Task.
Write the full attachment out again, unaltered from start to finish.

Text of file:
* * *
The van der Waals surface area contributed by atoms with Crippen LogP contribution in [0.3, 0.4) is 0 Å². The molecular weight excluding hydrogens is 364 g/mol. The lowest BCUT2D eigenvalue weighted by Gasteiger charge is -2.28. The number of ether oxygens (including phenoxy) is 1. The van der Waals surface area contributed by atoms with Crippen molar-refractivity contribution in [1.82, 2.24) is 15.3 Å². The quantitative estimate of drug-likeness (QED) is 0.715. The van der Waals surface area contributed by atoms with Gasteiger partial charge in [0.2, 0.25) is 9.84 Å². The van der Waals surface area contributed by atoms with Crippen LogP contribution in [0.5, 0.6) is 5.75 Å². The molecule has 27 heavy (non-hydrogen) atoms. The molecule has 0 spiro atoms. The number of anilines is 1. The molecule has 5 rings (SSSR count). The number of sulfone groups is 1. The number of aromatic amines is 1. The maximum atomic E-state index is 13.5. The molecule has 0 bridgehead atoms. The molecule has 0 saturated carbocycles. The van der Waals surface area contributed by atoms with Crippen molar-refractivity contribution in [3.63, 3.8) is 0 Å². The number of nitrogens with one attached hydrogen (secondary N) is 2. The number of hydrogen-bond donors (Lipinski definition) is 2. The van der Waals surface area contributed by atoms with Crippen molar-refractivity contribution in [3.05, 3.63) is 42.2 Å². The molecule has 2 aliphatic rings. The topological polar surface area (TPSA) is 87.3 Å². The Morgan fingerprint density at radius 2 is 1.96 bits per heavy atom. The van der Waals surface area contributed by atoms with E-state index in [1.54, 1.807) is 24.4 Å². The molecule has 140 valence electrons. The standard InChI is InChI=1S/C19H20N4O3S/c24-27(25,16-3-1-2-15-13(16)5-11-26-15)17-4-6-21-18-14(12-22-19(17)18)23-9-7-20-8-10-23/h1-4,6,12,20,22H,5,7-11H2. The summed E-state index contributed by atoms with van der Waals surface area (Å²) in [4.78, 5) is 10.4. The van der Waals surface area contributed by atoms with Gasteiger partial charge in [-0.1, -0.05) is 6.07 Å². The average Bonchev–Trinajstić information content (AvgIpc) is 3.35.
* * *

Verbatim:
The van der Waals surface area contributed by atoms with Crippen LogP contribution in [0.3, 0.4) is 0 Å². The molecular weight excluding hydrogens is 364 g/mol. The lowest BCUT2D eigenvalue weighted by Gasteiger charge is -2.28. The number of ether oxygens (including phenoxy) is 1. The van der Waals surface area contributed by atoms with Crippen molar-refractivity contribution in [1.82, 2.24) is 15.3 Å². The quantitative estimate of drug-likeness (QED) is 0.715. The van der Waals surface area contributed by atoms with Gasteiger partial charge in [0.2, 0.25) is 9.84 Å². The van der Waals surface area contributed by atoms with Crippen LogP contribution in [0.5, 0.6) is 5.75 Å². The molecule has 27 heavy (non-hydrogen) atoms. The molecule has 0 spiro atoms. The number of anilines is 1. The molecule has 5 rings (SSSR count). The number of sulfone groups is 1. The number of aromatic amines is 1. The maximum atomic E-state index is 13.5. The molecule has 0 bridgehead atoms. The molecule has 0 saturated carbocycles. The van der Waals surface area contributed by atoms with Crippen molar-refractivity contribution in [3.63, 3.8) is 0 Å². The number of nitrogens with one attached hydrogen (secondary N) is 2. The number of hydrogen-bond donors (Lipinski definition) is 2. The van der Waals surface area contributed by atoms with Crippen molar-refractivity contribution in [3.05, 3.63) is 42.2 Å². The molecule has 2 aliphatic rings. The topological polar surface area (TPSA) is 87.3 Å². The Morgan fingerprint density at radius 2 is 1.96 bits per heavy atom. The van der Waals surface area contributed by atoms with E-state index in [1.54, 1.807) is 24.4 Å². The molecule has 140 valence electrons. The standard InChI is InChI=1S/C19H20N4O3S/c24-27(25,16-3-1-2-15-13(16)5-11-26-15)17-4-6-21-18-14(12-22-19(17)18)23-9-7-20-8-10-23/h1-4,6,12,20,22H,5,7-11H2. The summed E-state index contributed by atoms with van der Waals surface area (Å²) in [4.78, 5) is 10.4. The van der Waals surface area contributed by atoms with Gasteiger partial charge in [-0.1, -0.05) is 6.07 Å². The average Bonchev–Trinajstić information content (AvgIpc) is 3.35.